when parishioners came up and said: “I felt you were preaching directly to me,”
were those times when I was preaching to myself. — Rabbi Chet Diamond

A. What is the theological meaning of the verses?

B. Focus Statement: Central, controlling, unifying theme.

C. Function Statement: What change in the hearer?

January 16: “Called to Be Saints”

I. Establish the text

A. Select the Pericope: 1 Corinthians 1:1-9

C. Other texts for Year A for Sunday within January

1. Psalm 40:1-11
2. Isaiah 49:1-7
3. John 1:29-42

E. Reconsider where the text begins and ends: What got chopped out?

  • This is the opening salutation and thanksgiving.
  • May be worth considering the cost of writing a letter in the first century, including composition process and delivery.
  • Verse 10 launches into the purpose of this letter.

F. Are there any significant variants in the manuscripts? Why?

In verse 4, some manuscripts read “I give thanks to [the] God always for your …” rather than “to my God”. It is more likely that an editor/copyist changed the “my God,” to “the God”, as the latter is theologically consistent. Thus this is likely Paul’s short hand for saying something like: “It give thanks to the God whom I validate” recognizing that other gods were worshiped.

II. Literary Study.

B. What parallel passages exist? How do they differ? How does this author’s intent differ from other authors? Is the text used elsewhere?
Review syntax/meanings of critical words, phrases, idioms

  • Apostle – That which is officially sent forth, with emphasis on the authority of the sender. The message and the one sent are of interest only as they embody the sender. Used over 700 times in the LXX to emphasize the authoritative element behind the message. For Paul being an apostle meant being “set apart for the gospel” (Rom 1:1). “before he was born” (Gal 1:15). The apostolate is a sign of God’s grace leading to obedient subjection (1 Cor 15:10), thus linking Paul to the OT prophets, especially Jeremiah.
  • Sanctified – That which is made suitable for ritual purposes. Rare in Greek other that the Bible.
  • Grace – a free gift, goodwill, unmerited gift, divine favor, blessing, thanks, gratitude.

D. What is the literary style of the text? And how does it affect the reading? What does a poetic form do to the meaning? Lament/Praise/Petition? Any subtle variations in the repetitions? What is emphasized/minimized by the repetition?

This is the flowery opening statement of a letter.

III. Question the text

B. Are there any unusual details? Un-named characters? ‘Pointless’ description? Meanings of names of characters? What does a literal meaning of natural metaphors imply?

The testimony of Christ has been strengthened among you – This phrase seems to imply that the actions and ministry of the Corinthians reflects the testimony of Christ, rather than their testimony about how Christ has changed their lives.

D. Look for conflict: stated or implied.

Conflict comes next in this letter. Paul praises them before chastising them.

E. Is there anything you wish the author had included in the passage? Why do you think this was not a part of Scripture?

An example of how “the testimony of Christ has been strengthened among” the Corinthians. On the other hand, if Paul had mentioned one example, this fractious group might have objected to examples he did not list or focused on that item to the exclusion of their other gifts.

F. How will this text be heard by individuals in the congregation, including the preacher?

This prelude is often skipped in a letter. In modern letters the salutation has been condensed to “Dear Sirs:”

IV. What do the Commentaries have to say?

Roy Harrisville (Lutheran) (Augsburg Commentary on the New Testament: I Corinthians, 1987) notes that Paul “strained” the usual form of a letter by adding modifiers to the superscription, address, and salutation. “He was called to be an apostle, and his readers were called be saints –and let none ignore the difference! But what they were depended on what he was.” Harrisville opines that by claiming to be an apostle of Christ by the will of God makes Paul both possessed by God and free. Paul has packed a “welter of prepositions” into the thanksgiving most of the topics of the letter, especially those topic which the Corinthians would challenge. Harrisville notes that in Greek the phrase “the day of the Lord” can also mean a court, a usage he finds in Latin and Middle High German.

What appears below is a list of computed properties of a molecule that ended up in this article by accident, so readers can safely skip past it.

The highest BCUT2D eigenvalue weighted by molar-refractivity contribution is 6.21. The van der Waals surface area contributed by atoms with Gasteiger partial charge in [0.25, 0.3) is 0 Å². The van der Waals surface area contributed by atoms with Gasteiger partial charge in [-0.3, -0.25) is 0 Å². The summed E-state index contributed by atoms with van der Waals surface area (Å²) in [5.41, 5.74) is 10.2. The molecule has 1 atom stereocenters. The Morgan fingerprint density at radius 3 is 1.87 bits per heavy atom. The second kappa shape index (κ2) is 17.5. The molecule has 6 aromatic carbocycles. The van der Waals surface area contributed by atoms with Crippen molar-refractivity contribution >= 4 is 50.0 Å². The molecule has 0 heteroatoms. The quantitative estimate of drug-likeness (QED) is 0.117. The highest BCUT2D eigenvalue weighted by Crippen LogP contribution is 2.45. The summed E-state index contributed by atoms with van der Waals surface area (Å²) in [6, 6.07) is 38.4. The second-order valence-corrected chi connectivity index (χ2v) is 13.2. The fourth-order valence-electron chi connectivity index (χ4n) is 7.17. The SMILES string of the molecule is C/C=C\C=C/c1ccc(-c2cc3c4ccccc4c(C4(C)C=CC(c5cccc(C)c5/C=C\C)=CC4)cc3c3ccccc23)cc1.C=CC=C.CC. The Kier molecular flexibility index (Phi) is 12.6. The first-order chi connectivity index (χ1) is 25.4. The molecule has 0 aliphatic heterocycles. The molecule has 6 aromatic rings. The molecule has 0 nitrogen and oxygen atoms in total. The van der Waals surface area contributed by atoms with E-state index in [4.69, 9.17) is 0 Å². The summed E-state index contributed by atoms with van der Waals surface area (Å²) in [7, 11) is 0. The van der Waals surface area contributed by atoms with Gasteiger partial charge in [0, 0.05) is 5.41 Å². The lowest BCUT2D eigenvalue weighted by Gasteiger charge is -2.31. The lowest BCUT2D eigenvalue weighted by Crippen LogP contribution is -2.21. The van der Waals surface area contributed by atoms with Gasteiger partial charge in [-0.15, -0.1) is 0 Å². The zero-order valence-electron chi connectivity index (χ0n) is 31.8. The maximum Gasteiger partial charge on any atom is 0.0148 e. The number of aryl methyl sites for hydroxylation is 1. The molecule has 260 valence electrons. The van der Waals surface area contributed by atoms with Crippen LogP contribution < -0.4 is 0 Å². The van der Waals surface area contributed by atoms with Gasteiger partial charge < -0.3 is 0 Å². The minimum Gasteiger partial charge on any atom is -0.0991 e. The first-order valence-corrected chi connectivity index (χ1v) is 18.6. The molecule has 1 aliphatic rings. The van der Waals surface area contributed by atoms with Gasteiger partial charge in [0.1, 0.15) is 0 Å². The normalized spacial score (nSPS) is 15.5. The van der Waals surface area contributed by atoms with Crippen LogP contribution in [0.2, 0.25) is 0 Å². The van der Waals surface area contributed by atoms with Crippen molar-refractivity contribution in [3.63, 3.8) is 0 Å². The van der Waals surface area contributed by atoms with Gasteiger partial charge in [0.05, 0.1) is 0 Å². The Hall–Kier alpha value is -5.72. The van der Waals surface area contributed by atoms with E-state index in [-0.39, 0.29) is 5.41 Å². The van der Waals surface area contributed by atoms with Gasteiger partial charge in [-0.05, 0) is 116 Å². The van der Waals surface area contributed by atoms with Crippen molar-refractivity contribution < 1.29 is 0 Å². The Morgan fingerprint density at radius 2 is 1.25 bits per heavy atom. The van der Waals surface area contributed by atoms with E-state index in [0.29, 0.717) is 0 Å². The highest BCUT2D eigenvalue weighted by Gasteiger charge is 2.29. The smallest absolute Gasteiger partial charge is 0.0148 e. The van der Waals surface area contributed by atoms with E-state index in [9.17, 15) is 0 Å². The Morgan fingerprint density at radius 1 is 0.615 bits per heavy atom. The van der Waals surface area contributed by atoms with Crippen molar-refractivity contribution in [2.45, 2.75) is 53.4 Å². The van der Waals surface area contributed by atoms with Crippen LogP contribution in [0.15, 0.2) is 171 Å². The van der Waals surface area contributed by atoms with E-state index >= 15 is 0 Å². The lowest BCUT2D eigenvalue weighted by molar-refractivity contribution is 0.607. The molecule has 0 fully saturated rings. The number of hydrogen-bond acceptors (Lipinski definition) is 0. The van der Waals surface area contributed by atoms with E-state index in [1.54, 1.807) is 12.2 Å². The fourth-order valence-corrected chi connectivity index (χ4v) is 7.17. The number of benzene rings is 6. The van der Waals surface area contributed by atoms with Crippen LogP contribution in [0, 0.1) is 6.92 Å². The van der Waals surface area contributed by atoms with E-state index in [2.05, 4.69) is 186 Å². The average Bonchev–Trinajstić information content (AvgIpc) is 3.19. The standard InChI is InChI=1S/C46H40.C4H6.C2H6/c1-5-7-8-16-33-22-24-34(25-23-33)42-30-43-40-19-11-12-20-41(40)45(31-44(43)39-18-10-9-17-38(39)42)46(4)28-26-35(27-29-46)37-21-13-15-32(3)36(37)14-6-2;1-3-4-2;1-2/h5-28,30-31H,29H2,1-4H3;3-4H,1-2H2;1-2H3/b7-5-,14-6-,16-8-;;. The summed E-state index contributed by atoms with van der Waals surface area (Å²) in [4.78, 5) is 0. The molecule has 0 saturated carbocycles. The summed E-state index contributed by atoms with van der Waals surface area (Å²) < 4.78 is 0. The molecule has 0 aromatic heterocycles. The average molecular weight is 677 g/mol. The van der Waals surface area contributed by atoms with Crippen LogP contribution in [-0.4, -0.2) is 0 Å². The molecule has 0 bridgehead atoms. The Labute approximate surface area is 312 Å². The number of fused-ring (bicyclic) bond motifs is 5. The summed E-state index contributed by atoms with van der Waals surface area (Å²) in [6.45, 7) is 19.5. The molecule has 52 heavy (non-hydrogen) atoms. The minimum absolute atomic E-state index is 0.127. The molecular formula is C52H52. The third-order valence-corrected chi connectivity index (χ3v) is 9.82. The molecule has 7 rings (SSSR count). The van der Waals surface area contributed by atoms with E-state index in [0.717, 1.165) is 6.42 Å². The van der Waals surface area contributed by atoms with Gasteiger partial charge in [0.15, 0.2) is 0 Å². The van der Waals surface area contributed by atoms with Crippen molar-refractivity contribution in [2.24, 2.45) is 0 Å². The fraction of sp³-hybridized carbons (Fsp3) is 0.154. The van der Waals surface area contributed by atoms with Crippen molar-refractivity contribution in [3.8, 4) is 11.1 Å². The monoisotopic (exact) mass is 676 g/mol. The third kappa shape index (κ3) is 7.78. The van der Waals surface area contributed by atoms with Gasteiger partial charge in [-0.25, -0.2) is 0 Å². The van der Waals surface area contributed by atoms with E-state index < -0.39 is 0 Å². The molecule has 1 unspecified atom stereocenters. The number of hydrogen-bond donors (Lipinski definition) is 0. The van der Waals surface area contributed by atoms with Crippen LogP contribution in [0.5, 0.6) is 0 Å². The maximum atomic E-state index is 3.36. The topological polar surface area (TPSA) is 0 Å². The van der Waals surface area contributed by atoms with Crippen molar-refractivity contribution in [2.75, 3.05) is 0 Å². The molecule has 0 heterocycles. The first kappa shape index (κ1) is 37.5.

J. Paul Sampley (United Methodist) (“First Letter to the Corinthians”, The New Interpreter’s Bible, Abingdon, 2002) notes that Paul used similar opening structure in all of his letters, expanding on the usual Greek custom. In this letter Paul has claimed the title of apostle to reaffirm is authority as leverage of what he is about to write. Paul has also reshaped the greeting into a blessing, a foundational statement of Christian life. He reflects that Paul uses saints to designate those seat apart for God, and thus modern readers are also saints, who “should live a life appropriate to our God who has called us.” Looking into the body of this letter Sampley contrasts Paul’s thanksgiving for the spiritual gifts given to the Corinthians with their misuse of these gifts to form cliques. “Our lives in Christ are never just our own but always also involve how we are relating to those around us.”

Craig Blomberg (Southern Baptist) (The NIV Application Commentary: 1 Corinthians, Zondervan, 1995) cautions against milking “relatively peripheral parts for more than they are worth.” He is struck “by how positive Paul can be about a church torn with strive and abuses of the very gifts he thanks God for having given its members.” He encourages praising both privately and publicly to build up the body of Christ without abdicating responsibility to gently correct one another.

William Baird (Knox Preaching Guides: 1 Corinthians | 2 Corinthians, JKP, 1980) writes: “In view of what he has learned from Chloe’s people (1:11), it appears to us preposterous that Paul could call the Corinthians saints; their halos were tarnished at best. Yet this reminds us of an important truth and useful homiletical theme: holiness is not a human achievement, but a response to God’s call (see Rom. 8:30).”